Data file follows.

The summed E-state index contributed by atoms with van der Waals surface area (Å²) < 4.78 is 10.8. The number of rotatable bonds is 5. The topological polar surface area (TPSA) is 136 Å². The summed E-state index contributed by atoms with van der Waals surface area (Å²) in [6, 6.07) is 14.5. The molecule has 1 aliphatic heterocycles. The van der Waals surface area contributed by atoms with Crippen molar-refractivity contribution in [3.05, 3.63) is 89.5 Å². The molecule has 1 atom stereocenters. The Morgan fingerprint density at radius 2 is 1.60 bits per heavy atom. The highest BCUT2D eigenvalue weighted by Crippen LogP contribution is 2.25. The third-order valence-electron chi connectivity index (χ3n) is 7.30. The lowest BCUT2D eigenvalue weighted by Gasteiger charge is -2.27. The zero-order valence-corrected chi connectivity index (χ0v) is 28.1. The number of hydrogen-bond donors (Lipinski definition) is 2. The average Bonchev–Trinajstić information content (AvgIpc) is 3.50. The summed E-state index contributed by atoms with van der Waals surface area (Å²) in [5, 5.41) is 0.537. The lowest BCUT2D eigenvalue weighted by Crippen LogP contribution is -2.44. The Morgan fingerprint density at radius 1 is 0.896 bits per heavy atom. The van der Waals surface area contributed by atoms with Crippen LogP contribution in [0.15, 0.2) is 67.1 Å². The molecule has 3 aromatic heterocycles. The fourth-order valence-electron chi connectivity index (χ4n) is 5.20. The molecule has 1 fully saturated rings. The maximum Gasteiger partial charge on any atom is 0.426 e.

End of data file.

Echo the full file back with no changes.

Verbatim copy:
The summed E-state index contributed by atoms with van der Waals surface area (Å²) < 4.78 is 10.8. The number of rotatable bonds is 5. The topological polar surface area (TPSA) is 136 Å². The summed E-state index contributed by atoms with van der Waals surface area (Å²) in [6, 6.07) is 14.5. The molecule has 1 aliphatic heterocycles. The van der Waals surface area contributed by atoms with Crippen molar-refractivity contribution in [3.05, 3.63) is 89.5 Å². The molecule has 1 atom stereocenters. The Morgan fingerprint density at radius 2 is 1.60 bits per heavy atom. The highest BCUT2D eigenvalue weighted by Crippen LogP contribution is 2.25. The third-order valence-electron chi connectivity index (χ3n) is 7.30. The lowest BCUT2D eigenvalue weighted by Gasteiger charge is -2.27. The zero-order valence-corrected chi connectivity index (χ0v) is 28.1. The number of hydrogen-bond donors (Lipinski definition) is 2. The average Bonchev–Trinajstić information content (AvgIpc) is 3.50. The summed E-state index contributed by atoms with van der Waals surface area (Å²) in [5, 5.41) is 0.537. The lowest BCUT2D eigenvalue weighted by Crippen LogP contribution is -2.44. The Morgan fingerprint density at radius 1 is 0.896 bits per heavy atom. The van der Waals surface area contributed by atoms with Crippen LogP contribution in [0.15, 0.2) is 67.1 Å². The molecule has 3 aromatic heterocycles. The fourth-order valence-electron chi connectivity index (χ4n) is 5.20. The molecule has 1 fully saturated rings. The maximum Gasteiger partial charge on any atom is 0.426 e.